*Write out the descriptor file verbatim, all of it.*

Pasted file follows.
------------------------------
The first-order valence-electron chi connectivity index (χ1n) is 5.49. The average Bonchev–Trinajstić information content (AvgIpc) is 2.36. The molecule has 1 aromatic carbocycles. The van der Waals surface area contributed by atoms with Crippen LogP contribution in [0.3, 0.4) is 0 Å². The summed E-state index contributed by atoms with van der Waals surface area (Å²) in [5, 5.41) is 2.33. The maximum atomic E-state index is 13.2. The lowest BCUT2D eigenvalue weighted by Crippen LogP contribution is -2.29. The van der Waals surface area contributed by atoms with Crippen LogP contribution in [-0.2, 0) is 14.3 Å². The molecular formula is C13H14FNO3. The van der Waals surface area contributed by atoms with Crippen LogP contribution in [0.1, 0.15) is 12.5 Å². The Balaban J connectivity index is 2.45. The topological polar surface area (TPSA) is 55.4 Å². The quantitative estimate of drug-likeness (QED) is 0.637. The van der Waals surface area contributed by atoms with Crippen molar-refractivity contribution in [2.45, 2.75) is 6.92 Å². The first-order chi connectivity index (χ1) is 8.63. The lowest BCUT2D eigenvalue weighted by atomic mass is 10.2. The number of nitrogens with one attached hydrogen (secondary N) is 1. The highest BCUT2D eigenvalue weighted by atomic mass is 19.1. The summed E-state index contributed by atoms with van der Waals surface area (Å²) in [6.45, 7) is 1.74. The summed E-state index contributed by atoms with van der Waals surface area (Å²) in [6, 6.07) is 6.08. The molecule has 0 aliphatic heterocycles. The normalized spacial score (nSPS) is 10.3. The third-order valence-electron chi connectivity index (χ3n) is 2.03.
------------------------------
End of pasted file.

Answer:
The first-order valence-electron chi connectivity index (χ1n) is 5.49. The average Bonchev–Trinajstić information content (AvgIpc) is 2.36. The molecule has 1 aromatic carbocycles. The van der Waals surface area contributed by atoms with Crippen LogP contribution in [0.3, 0.4) is 0 Å². The summed E-state index contributed by atoms with van der Waals surface area (Å²) in [5, 5.41) is 2.33. The maximum atomic E-state index is 13.2. The lowest BCUT2D eigenvalue weighted by Crippen LogP contribution is -2.29. The van der Waals surface area contributed by atoms with Crippen LogP contribution in [-0.2, 0) is 14.3 Å². The molecular formula is C13H14FNO3. The van der Waals surface area contributed by atoms with Crippen LogP contribution in [0.1, 0.15) is 12.5 Å². The Balaban J connectivity index is 2.45. The topological polar surface area (TPSA) is 55.4 Å². The quantitative estimate of drug-likeness (QED) is 0.637. The van der Waals surface area contributed by atoms with Crippen molar-refractivity contribution in [2.45, 2.75) is 6.92 Å². The first-order chi connectivity index (χ1) is 8.63. The lowest BCUT2D eigenvalue weighted by atomic mass is 10.2. The number of nitrogens with one attached hydrogen (secondary N) is 1. The highest BCUT2D eigenvalue weighted by atomic mass is 19.1. The summed E-state index contributed by atoms with van der Waals surface area (Å²) in [6.45, 7) is 1.74. The summed E-state index contributed by atoms with van der Waals surface area (Å²) in [6, 6.07) is 6.08. The molecule has 0 aliphatic heterocycles. The normalized spacial score (nSPS) is 10.3. The third-order valence-electron chi connectivity index (χ3n) is 2.03.